During a press briefing today, Intel Digital Enterprise Group Senior VP and General Manager Pat Gelsinger revealed new and exciting details about several of Intel's upcoming products. Among those are Dunnington, the company's upcoming six-core server part; Nehalem, the next-generation architecture that will supplant Core 2 processors later this year; and Larrabee, Intel's forthcoming discrete graphics processor.
Starting with Dunnington, Gelsinger confirmed the information leaked by Sun last month by saying the upcoming processor will feature six cores, 16MB of L3 cache, and a staggering 1.9 billion transistors. Dunnington's six cores will all be Core 2-based, and the processor will slip into the same Caneland platform as today's Socket 604, Xeon 7300-series CPUs.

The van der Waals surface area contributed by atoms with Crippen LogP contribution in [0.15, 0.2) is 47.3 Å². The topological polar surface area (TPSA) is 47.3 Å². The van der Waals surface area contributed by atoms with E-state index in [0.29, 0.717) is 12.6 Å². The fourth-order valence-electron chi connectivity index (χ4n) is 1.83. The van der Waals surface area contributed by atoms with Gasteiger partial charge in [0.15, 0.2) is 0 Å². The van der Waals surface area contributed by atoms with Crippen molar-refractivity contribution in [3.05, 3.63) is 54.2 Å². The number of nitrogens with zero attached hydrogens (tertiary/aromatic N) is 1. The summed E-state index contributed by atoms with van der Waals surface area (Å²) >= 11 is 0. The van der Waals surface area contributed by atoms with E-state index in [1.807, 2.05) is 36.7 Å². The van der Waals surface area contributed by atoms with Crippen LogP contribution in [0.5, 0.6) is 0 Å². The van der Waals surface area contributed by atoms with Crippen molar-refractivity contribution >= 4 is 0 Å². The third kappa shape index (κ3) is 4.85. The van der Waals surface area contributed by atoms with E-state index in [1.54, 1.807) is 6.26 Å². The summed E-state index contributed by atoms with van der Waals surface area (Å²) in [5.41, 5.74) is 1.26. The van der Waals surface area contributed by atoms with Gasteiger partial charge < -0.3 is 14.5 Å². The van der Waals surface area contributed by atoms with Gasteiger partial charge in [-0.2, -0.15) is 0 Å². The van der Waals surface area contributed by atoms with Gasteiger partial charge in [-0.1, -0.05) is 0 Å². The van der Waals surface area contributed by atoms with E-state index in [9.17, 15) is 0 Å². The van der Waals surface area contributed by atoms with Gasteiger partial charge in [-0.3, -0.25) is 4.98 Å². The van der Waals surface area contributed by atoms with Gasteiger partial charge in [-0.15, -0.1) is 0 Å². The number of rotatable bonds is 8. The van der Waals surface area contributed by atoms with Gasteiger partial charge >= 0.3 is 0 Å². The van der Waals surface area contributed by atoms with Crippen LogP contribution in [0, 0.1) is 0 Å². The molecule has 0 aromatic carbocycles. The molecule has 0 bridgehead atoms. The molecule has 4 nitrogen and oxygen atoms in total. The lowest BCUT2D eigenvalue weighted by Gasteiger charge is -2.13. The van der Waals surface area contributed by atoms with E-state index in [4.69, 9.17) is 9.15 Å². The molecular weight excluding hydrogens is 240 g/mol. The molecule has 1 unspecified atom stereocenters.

Interestingly, Dunnington appears to be a single-die product, unlike Intel's four-core offerings that are just two dual-core dies tacked together on the same package. When asked in the Q&A session why Intel had chosen six cores instead of eight, Gelsinger said Intel wanted to balance the number of cores with the amount of cache and the chip's cost envelope. A "detailed set of workload characterizations" led the company to conclude that six cores with 16 megs of L3 cache is the "sweet spot." Dunnington shipments are due some time in the second half of the year.
After talking a little about Dunnington, Gelsinger moved on to the pi